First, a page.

MARYLAND: 25-65 miles – From St. Jerome’s Creek, close to St. Mary’s County portions of the Bay, Christy Henderson, of Buzz’s Marina, said, “We had our best [trophy striped bass] opening day ever. Everyone was saying they caught the most fish in 15 years. No skunk trips, that’s for sure. Many of the trophy rockfish came from around the Point No Point Light waters. We saw hundreds and hundreds of fish come in here. Lots of happy people.” That feeling is echoed by Ken Lamb, of Lexington Park’s Tackle Box, who said, “A steady stream of rockfish came into the The Tackle Box on opening day for photos and citations. Trollers found the fish in the lower and upper bay taking umbrella rigs, tandem rigs, daisy chains, big spoons and surgical eels. Many put their lines over and had their limit (one 28-inch-and-over fish per person) in a matter of minutes.” Lamb said the area of the ships channel near buoy 72A was especially hot. Boats using planer boards had multiple fish on at the same time. Lamb said most of the stripers he is seeing measure from 32 to 37 inches. “Of the 50 or so rockfish we saw on Saturday, only two were in excess of 40 inches,” he said. What is interesting is that very few of the trophy stripers had sea lice in their gill rakers, which leads many anglers to believe that the big stripers stayed in the warm waters of the Bay this winter and did not venture out into the Atlantic. “We may see a big run of larger ocean fish coming to spawn in the next two weeks,” said a hopeful Lamb. On the other side of the coin, we’ve heard from a number of trollers who didn’t catch anything. Go figure.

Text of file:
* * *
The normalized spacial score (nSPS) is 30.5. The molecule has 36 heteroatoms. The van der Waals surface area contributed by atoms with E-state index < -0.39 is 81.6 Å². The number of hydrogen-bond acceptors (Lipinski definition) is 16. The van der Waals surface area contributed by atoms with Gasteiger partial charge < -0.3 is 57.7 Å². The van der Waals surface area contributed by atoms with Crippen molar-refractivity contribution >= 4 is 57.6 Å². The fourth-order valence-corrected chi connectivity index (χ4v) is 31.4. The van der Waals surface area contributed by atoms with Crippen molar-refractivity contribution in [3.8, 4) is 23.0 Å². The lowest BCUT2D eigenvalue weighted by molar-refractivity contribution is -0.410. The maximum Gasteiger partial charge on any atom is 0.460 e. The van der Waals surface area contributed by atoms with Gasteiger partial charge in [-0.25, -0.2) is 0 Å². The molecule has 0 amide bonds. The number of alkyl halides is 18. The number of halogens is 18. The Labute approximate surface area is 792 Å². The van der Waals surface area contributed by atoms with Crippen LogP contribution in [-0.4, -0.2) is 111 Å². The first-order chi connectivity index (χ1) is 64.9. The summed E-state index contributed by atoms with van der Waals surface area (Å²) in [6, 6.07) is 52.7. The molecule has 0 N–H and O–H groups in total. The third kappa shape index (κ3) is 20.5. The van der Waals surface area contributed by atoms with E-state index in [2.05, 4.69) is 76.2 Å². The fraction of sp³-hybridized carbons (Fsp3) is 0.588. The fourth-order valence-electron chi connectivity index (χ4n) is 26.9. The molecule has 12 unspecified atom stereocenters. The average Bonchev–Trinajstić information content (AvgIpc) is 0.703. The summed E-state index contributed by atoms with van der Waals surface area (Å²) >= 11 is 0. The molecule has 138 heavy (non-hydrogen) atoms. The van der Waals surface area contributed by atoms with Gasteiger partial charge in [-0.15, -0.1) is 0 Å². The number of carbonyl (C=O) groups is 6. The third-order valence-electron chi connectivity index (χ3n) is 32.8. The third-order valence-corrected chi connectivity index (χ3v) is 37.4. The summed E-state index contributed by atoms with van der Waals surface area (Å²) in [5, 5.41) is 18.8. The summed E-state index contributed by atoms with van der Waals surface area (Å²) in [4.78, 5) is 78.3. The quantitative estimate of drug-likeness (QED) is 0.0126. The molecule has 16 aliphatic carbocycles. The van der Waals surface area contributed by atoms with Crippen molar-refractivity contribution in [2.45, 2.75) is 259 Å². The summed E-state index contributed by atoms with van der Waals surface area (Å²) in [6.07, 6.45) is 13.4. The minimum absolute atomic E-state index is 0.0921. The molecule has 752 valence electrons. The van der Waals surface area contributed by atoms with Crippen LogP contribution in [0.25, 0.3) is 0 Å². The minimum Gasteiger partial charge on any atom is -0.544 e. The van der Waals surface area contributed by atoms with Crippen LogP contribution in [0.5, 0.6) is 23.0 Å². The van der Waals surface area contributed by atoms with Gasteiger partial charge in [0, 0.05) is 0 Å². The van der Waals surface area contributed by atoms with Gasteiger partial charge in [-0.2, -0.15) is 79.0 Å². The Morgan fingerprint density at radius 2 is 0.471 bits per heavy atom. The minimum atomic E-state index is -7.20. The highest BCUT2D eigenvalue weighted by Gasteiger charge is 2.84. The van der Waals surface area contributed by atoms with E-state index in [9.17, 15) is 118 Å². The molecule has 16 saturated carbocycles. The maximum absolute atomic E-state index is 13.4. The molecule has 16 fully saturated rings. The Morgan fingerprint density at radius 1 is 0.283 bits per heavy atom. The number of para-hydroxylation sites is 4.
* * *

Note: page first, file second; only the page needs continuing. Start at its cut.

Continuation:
VIRGINIA: 75-150 miles – Northern Neck boaters are coming into Maryland for the trophy stripers and they’re doing very well, but the croaker fishing has been poor. Down the Bay quite a ways, tThe Virginia Beach area’s Dr. Julie Ball (www.drjball.com) said that the flounder action has been spotty in the Bay. The best chances are found at Back River, also the bend at the third island of the Chesapeake Bay Bridge-Tunnel and along the Baltimore Channel in water ranging up to 45-feet. Scattered flounder can also be found in the Lynnhaven Inlet. Although a few black drum have been hooked near Cape Charles and the Cabbage Patch, there is some concern about a lack of the fat bottom feeders in the lower Bay, but since the cold snap arrived the big brutes probably are holding back a little. They’ll be here by the first days of May.
CHOPTANK RIVER: 120 miles – Lower river downstream of Cambridge might show some catch-and-release stripers, but don’t expect much. The upper river also has not been a “go-to” place. As a fishing pal said who visited the Martinak State Park ramps to launch his boat and fish for bass, “If the bass are biting, they must be biting each other – certainly not anything I cast toward likely looking spots.”
POCOMOKE RIVER: 140-170 miles – Snow Hill to Shad Landing shorelines that show flooded tree roots and small inlets with water-logged brush can deliver bass and crappies, even white perch.